• Why is achieving this goal important to me? As we have already said, this is the most important question of all. Without a clear and compelling reason why, you likely won’t do what is necessary to reach the goal. Write this down as a part of your plan to keep you focused on your why.
  • What will success look like? Visualize the result in a three-dimensional, multi-sensory way. Think about what you will be seeing, feeling, hearing, and smelling when you reach this goal. This question helps your brain picture success in a more real way.
  • How will I benefit from reaching this goal? This connects the first two questions together and helps you see the value in the work and effort required to achieve your goal.
  • What is my first step? There is always a first step. It may be small, or it may be large. If it is a small step, it can get you going now. Either way, without a step you will stay right where you are.
  • What step will take me furthest, fastest? The first step question is powerful, but this question is about leverage. You want to get moving, but you also want to move intelligently.
  • Who can help me achieve it? No person is an island. What tools and resources do others have that can assist you in reaching your goal?
  • Who will support me? If you have cheerleaders – people who believe in you and your ability to reach this goal – you might share it with them. Thinking about this early is very helpful.
  • Who won’t support me? This list may be more important than the last one. Don’t let the nonbelievers taint your attitude, energy, and belief. These people don’t need to hear about your goal. Just quietly go about achieving it. Surprising them might be one of biggest rewards that comes with your success!
  • What will be my biggest barrier? Avoiding or denying it won’t help. Figure it out early and you are part-way to overcoming, reducing, or sidestepping that barrier altogether.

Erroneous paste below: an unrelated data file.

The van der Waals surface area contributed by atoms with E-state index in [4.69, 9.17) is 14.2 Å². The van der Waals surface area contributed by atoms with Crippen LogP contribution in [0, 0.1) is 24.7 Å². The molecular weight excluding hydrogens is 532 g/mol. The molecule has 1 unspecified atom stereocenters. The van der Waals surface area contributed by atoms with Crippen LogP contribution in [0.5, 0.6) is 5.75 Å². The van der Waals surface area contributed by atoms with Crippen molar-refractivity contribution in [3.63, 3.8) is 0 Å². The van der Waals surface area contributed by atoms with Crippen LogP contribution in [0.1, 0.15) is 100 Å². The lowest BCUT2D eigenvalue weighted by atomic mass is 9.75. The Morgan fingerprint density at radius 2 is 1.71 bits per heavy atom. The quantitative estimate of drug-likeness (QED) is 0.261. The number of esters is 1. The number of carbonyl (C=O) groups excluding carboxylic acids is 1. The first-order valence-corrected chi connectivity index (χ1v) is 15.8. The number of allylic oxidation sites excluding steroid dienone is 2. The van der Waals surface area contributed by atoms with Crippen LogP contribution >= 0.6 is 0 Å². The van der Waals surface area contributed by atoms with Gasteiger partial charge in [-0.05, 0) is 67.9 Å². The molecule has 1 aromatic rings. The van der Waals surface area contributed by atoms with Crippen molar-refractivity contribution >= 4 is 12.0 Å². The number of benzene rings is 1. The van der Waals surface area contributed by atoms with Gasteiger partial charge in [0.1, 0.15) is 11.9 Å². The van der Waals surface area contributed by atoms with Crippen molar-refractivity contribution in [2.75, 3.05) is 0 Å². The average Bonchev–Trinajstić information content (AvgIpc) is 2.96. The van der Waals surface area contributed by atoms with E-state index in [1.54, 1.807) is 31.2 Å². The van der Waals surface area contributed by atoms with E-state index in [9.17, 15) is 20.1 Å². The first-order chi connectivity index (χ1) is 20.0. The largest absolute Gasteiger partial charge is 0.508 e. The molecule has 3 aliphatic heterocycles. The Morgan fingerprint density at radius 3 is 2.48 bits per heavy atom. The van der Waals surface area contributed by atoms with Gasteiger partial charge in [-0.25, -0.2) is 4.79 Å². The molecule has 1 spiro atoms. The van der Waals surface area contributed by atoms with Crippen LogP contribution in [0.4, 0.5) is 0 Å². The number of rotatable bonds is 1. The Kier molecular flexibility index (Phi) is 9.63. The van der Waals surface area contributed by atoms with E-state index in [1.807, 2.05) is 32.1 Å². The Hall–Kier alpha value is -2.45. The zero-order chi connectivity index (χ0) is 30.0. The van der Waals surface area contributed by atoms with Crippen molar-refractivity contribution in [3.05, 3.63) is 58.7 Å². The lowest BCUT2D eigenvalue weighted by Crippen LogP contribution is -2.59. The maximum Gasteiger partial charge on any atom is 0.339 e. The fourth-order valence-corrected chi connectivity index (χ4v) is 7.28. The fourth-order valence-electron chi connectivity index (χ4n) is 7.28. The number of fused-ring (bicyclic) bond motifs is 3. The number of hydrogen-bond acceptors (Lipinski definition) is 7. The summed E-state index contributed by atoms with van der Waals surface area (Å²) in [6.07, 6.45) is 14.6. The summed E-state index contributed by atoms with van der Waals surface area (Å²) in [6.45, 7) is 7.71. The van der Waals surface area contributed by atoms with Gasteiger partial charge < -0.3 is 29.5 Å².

• How will I stay focused during the process? Reaching most goals takes time, energy, and focus. Realizing that at the beginning and building a plan to stay focused and knowing how to get refocused is critical.

Setting and planning for your goals isn’t enough – you still need to go to work.  But if you go to work with a clear goal and your answers to these questions, are you more likely to reach your desired destination?  The answer is clear.  That’s why it is time to go beyond goal setting.


Most all teams and organizations set goals. Fewer achieve those goals with regularity. Why does that happen? One reason is that planning for goal achievement is done poorly, or at the wrong time. If you want to achieve more of the goals you set (as a team or organization – and even for yourself). Join me for this better-than-a-webinar, virtual session December 5th from 1:30-2:30 pm ET.

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Name: Kevin Eikenberry
Title: Chief Potential Officer
Group: The Kevin Eikenberry Group
Direct Phone: 317-387-1424